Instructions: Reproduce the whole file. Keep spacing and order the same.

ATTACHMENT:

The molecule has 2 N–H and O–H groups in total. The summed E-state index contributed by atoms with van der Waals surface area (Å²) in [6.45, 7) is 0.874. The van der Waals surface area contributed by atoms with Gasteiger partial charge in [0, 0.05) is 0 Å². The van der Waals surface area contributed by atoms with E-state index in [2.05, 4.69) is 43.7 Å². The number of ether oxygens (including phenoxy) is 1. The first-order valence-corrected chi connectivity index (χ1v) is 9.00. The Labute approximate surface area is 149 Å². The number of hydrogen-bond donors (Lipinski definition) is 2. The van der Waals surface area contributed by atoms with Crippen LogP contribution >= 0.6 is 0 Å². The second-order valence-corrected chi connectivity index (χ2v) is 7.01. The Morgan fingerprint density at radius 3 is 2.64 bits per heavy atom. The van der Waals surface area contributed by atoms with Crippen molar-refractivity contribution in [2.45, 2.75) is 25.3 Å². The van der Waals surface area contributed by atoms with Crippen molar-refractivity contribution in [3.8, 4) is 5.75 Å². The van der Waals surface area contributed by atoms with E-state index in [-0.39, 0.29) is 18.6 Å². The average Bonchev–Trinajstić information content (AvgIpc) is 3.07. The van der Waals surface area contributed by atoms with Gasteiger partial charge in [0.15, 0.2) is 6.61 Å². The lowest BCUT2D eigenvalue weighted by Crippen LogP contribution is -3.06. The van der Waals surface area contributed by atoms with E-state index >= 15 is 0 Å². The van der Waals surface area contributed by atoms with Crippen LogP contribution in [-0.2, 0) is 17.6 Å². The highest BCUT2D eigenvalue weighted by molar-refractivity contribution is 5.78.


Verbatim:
The molecule has 2 N–H and O–H groups in total. The summed E-state index contributed by atoms with van der Waals surface area (Å²) in [6.45, 7) is 0.874. The van der Waals surface area contributed by atoms with Gasteiger partial charge in [0, 0.05) is 0 Å². The van der Waals surface area contributed by atoms with E-state index in [2.05, 4.69) is 43.7 Å². The number of ether oxygens (including phenoxy) is 1. The first-order valence-corrected chi connectivity index (χ1v) is 9.00. The Labute approximate surface area is 149 Å². The number of hydrogen-bond donors (Lipinski definition) is 2. The van der Waals surface area contributed by atoms with Crippen LogP contribution >= 0.6 is 0 Å². The second-order valence-corrected chi connectivity index (χ2v) is 7.01. The Morgan fingerprint density at radius 3 is 2.64 bits per heavy atom. The van der Waals surface area contributed by atoms with Crippen molar-refractivity contribution in [2.45, 2.75) is 25.3 Å². The van der Waals surface area contributed by atoms with Crippen molar-refractivity contribution in [3.8, 4) is 5.75 Å². The van der Waals surface area contributed by atoms with E-state index in [-0.39, 0.29) is 18.6 Å². The average Bonchev–Trinajstić information content (AvgIpc) is 3.07. The van der Waals surface area contributed by atoms with Gasteiger partial charge in [0.15, 0.2) is 6.61 Å². The lowest BCUT2D eigenvalue weighted by Crippen LogP contribution is -3.06. The van der Waals surface area contributed by atoms with E-state index >= 15 is 0 Å². The van der Waals surface area contributed by atoms with Crippen LogP contribution in [-0.2, 0) is 17.6 Å². The highest BCUT2D eigenvalue weighted by molar-refractivity contribution is 5.78.